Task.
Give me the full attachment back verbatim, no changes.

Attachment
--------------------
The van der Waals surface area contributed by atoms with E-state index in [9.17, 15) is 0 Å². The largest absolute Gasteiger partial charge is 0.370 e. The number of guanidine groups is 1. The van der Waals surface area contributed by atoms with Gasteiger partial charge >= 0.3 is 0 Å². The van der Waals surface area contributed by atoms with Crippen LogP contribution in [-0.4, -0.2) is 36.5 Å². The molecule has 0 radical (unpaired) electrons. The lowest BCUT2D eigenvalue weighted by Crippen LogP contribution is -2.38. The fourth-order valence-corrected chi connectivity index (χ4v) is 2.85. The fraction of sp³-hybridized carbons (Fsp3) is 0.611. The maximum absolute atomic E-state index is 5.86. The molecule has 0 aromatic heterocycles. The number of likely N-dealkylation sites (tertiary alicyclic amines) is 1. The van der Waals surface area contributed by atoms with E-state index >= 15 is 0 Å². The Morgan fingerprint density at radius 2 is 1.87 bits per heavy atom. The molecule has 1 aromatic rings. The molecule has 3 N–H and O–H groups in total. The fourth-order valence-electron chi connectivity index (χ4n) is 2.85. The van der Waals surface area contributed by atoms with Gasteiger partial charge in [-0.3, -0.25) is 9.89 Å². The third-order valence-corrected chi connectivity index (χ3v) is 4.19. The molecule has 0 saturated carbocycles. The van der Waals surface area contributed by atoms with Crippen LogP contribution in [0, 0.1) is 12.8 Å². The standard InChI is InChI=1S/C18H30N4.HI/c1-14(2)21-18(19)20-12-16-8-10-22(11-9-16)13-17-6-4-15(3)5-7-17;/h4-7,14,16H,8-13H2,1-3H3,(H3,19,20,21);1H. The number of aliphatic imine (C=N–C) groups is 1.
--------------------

The van der Waals surface area contributed by atoms with E-state index in [9.17, 15) is 0 Å². The largest absolute Gasteiger partial charge is 0.370 e. The number of guanidine groups is 1. The van der Waals surface area contributed by atoms with Gasteiger partial charge >= 0.3 is 0 Å². The van der Waals surface area contributed by atoms with Crippen LogP contribution in [-0.4, -0.2) is 36.5 Å². The molecule has 0 radical (unpaired) electrons. The lowest BCUT2D eigenvalue weighted by Crippen LogP contribution is -2.38. The fourth-order valence-corrected chi connectivity index (χ4v) is 2.85. The fraction of sp³-hybridized carbons (Fsp3) is 0.611. The maximum absolute atomic E-state index is 5.86. The molecule has 0 aromatic heterocycles. The number of likely N-dealkylation sites (tertiary alicyclic amines) is 1. The van der Waals surface area contributed by atoms with E-state index >= 15 is 0 Å². The Morgan fingerprint density at radius 2 is 1.87 bits per heavy atom. The molecule has 1 aromatic rings. The molecule has 3 N–H and O–H groups in total. The fourth-order valence-electron chi connectivity index (χ4n) is 2.85. The van der Waals surface area contributed by atoms with Gasteiger partial charge in [-0.3, -0.25) is 9.89 Å². The third-order valence-corrected chi connectivity index (χ3v) is 4.19. The molecule has 0 saturated carbocycles. The van der Waals surface area contributed by atoms with Crippen LogP contribution in [0, 0.1) is 12.8 Å². The standard InChI is InChI=1S/C18H30N4.HI/c1-14(2)21-18(19)20-12-16-8-10-22(11-9-16)13-17-6-4-15(3)5-7-17;/h4-7,14,16H,8-13H2,1-3H3,(H3,19,20,21);1H. The number of aliphatic imine (C=N–C) groups is 1.